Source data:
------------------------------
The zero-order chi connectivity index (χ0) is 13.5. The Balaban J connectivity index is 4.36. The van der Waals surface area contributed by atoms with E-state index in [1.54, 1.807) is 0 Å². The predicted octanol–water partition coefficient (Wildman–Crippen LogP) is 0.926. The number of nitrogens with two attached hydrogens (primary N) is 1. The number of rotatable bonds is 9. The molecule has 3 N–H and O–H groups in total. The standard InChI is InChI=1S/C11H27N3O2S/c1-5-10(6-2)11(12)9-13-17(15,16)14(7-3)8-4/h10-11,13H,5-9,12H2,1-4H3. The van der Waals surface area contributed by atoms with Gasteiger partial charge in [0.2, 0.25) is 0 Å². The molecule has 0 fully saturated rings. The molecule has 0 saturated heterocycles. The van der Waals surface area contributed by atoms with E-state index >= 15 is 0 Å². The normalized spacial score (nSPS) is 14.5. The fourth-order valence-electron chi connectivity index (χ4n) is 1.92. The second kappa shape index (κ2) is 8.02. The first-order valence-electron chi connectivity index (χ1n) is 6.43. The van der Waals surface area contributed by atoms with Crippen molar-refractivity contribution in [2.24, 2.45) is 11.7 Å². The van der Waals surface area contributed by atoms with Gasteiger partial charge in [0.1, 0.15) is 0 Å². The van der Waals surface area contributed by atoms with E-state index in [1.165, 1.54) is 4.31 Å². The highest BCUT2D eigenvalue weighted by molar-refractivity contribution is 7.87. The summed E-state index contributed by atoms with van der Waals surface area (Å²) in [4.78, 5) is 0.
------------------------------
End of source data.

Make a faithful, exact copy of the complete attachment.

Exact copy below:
The zero-order chi connectivity index (χ0) is 13.5. The Balaban J connectivity index is 4.36. The van der Waals surface area contributed by atoms with E-state index in [1.54, 1.807) is 0 Å². The predicted octanol–water partition coefficient (Wildman–Crippen LogP) is 0.926. The number of nitrogens with two attached hydrogens (primary N) is 1. The number of rotatable bonds is 9. The molecule has 3 N–H and O–H groups in total. The standard InChI is InChI=1S/C11H27N3O2S/c1-5-10(6-2)11(12)9-13-17(15,16)14(7-3)8-4/h10-11,13H,5-9,12H2,1-4H3. The van der Waals surface area contributed by atoms with Gasteiger partial charge in [0.2, 0.25) is 0 Å². The molecule has 0 fully saturated rings. The molecule has 0 saturated heterocycles. The van der Waals surface area contributed by atoms with E-state index >= 15 is 0 Å². The normalized spacial score (nSPS) is 14.5. The fourth-order valence-electron chi connectivity index (χ4n) is 1.92. The second kappa shape index (κ2) is 8.02. The first-order valence-electron chi connectivity index (χ1n) is 6.43. The van der Waals surface area contributed by atoms with Crippen molar-refractivity contribution in [2.24, 2.45) is 11.7 Å². The van der Waals surface area contributed by atoms with Gasteiger partial charge in [0.1, 0.15) is 0 Å². The van der Waals surface area contributed by atoms with E-state index in [1.165, 1.54) is 4.31 Å². The highest BCUT2D eigenvalue weighted by molar-refractivity contribution is 7.87. The summed E-state index contributed by atoms with van der Waals surface area (Å²) in [4.78, 5) is 0.